Thursday, April 11, 2013
Nepal Day 4
About a 45 minute drive outside of Kathmandu, we found ourselves once again in a fairly remote area, and requiring a 15 minute trek to the project. No worries there. We walked single file exchanging hellos with the wonderful people of Nepal, passing stalls with fresh meat laying on tables that had been there for days, flies everywhere, vegetable stalls, small kiosks of different wares, and people just sitting in the street living life. A life that was simple yet hard. For all of that, they seemed pleased with who they were and with what they had which was nothing much, but to them it was everything and that is all they needed. We on the other hand see things differently. We saw people who were poor and living in places we wouldn't or couldn't even imagine living in. We saw people smiling when we would have been crying. We saw children playing with no shoes on, dirty, torn clothes, yet laughing and having fun no different than any child who would be in a developed country. And we wondered how and why all who we saw were at peace with who they were and with what they had. I think I figured it out. It's because they know nothing else, and are content with having just what they need and nothing more. I wish I could be like that.
The project we went to was a school, a nice school with relatively new buildings, children in uniforms, teachers who were well versed in their roles, and a wonderful place to grow and learn. My assessment of the children: health – good; emotion – good; outlook on life – good; relationship with God – good; nutritional status – good. OCM's children are thriving here. A balanced meal every day, teachers who care, a focus on God and a school mission of teaching children to learn and embrace life. At the end of the day, they sang for us, clapped in thanks for us begin there and high fived us a s they passed us by on their way home.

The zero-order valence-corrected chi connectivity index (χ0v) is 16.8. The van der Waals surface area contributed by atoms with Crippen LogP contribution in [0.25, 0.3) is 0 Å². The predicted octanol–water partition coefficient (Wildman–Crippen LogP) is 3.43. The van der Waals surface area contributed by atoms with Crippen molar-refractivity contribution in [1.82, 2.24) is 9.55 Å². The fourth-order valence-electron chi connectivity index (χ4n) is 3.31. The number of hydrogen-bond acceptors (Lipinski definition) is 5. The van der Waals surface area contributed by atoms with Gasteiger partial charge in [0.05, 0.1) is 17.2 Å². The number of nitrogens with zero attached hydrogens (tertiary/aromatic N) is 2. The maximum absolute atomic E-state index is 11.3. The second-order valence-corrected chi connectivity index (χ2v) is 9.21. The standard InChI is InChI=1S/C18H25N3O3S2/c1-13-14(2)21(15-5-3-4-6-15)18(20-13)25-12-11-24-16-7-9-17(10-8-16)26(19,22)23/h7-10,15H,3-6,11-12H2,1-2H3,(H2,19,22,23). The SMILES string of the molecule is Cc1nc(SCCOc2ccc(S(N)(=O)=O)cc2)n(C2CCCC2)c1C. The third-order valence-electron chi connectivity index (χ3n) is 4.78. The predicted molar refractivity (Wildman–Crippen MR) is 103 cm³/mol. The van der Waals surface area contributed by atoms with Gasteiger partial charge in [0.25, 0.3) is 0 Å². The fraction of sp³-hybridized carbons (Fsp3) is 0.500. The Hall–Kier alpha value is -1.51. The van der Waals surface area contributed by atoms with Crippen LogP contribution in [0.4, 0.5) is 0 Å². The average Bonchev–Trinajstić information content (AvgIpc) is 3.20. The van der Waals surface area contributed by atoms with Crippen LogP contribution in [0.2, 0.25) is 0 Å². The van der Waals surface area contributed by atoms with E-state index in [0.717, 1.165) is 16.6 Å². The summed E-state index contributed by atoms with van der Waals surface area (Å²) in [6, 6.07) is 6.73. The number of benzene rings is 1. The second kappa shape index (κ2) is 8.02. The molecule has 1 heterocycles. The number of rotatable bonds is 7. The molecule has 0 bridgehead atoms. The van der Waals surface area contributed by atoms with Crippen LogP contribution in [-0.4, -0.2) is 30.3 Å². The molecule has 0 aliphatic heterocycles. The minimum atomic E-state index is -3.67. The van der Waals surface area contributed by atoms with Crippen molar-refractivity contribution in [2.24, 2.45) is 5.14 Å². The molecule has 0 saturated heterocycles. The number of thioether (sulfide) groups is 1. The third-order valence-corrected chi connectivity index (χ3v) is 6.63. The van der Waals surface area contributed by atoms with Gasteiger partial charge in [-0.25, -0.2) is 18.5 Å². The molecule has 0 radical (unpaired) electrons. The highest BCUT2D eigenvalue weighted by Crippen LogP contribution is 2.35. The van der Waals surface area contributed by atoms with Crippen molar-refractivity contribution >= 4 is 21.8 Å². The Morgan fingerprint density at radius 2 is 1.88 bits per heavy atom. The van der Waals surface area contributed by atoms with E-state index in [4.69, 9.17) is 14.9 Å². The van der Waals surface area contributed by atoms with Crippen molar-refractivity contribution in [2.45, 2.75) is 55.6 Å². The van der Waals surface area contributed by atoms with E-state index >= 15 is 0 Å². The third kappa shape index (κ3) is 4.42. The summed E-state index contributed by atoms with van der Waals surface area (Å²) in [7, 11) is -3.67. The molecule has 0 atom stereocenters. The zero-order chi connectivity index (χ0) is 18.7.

We had climbed up another few thousand feet on our trek to our summit of improved health care for the children and a summit for them to begin to able to look out over the world and say "yes this is mine and I am healthy enough, knowledgable enough, and spiritually filled to go out into this world and live a life that is full and not be hungry, dirty, and sick."
In all things give thanks,
Posted by David H. Beyda, M.D. at 5:21 PM